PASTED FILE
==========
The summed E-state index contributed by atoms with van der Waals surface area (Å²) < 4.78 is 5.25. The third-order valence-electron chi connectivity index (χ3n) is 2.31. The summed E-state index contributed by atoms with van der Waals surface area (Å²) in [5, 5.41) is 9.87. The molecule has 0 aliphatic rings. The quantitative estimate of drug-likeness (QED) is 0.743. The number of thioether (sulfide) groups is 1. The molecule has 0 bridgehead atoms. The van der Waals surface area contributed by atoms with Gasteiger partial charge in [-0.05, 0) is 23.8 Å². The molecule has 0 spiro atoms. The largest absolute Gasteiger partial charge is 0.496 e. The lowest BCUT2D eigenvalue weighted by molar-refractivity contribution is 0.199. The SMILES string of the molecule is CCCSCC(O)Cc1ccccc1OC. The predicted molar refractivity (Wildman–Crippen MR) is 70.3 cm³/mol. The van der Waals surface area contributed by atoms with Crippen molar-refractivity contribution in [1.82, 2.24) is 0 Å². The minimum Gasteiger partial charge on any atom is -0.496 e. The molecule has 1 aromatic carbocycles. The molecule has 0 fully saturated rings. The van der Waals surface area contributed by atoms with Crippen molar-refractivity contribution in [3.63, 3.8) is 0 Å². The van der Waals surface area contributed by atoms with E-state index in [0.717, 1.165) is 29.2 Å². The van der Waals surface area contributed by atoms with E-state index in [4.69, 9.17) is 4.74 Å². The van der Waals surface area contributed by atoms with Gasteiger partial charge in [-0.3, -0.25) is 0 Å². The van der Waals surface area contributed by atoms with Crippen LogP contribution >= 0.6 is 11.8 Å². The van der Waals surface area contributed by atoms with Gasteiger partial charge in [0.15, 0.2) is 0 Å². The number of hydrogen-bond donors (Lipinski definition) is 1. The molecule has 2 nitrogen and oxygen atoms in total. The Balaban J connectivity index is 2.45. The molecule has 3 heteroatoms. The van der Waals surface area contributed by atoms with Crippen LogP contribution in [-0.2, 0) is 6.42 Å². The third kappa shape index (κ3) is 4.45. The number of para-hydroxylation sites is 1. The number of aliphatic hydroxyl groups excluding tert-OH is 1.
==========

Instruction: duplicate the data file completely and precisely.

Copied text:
The summed E-state index contributed by atoms with van der Waals surface area (Å²) < 4.78 is 5.25. The third-order valence-electron chi connectivity index (χ3n) is 2.31. The summed E-state index contributed by atoms with van der Waals surface area (Å²) in [5, 5.41) is 9.87. The molecule has 0 aliphatic rings. The quantitative estimate of drug-likeness (QED) is 0.743. The number of thioether (sulfide) groups is 1. The molecule has 0 bridgehead atoms. The van der Waals surface area contributed by atoms with Gasteiger partial charge in [-0.05, 0) is 23.8 Å². The molecule has 0 spiro atoms. The largest absolute Gasteiger partial charge is 0.496 e. The lowest BCUT2D eigenvalue weighted by molar-refractivity contribution is 0.199. The SMILES string of the molecule is CCCSCC(O)Cc1ccccc1OC. The predicted molar refractivity (Wildman–Crippen MR) is 70.3 cm³/mol. The van der Waals surface area contributed by atoms with Crippen molar-refractivity contribution in [1.82, 2.24) is 0 Å². The minimum Gasteiger partial charge on any atom is -0.496 e. The molecule has 1 aromatic carbocycles. The molecule has 0 fully saturated rings. The van der Waals surface area contributed by atoms with Crippen molar-refractivity contribution in [3.63, 3.8) is 0 Å². The van der Waals surface area contributed by atoms with E-state index in [0.717, 1.165) is 29.2 Å². The van der Waals surface area contributed by atoms with E-state index in [4.69, 9.17) is 4.74 Å². The van der Waals surface area contributed by atoms with Gasteiger partial charge in [-0.3, -0.25) is 0 Å². The van der Waals surface area contributed by atoms with Crippen LogP contribution >= 0.6 is 11.8 Å². The van der Waals surface area contributed by atoms with Gasteiger partial charge in [0.15, 0.2) is 0 Å². The number of hydrogen-bond donors (Lipinski definition) is 1. The molecule has 2 nitrogen and oxygen atoms in total. The Balaban J connectivity index is 2.45. The molecule has 3 heteroatoms. The van der Waals surface area contributed by atoms with Crippen LogP contribution in [-0.2, 0) is 6.42 Å². The third kappa shape index (κ3) is 4.45. The number of para-hydroxylation sites is 1. The number of aliphatic hydroxyl groups excluding tert-OH is 1.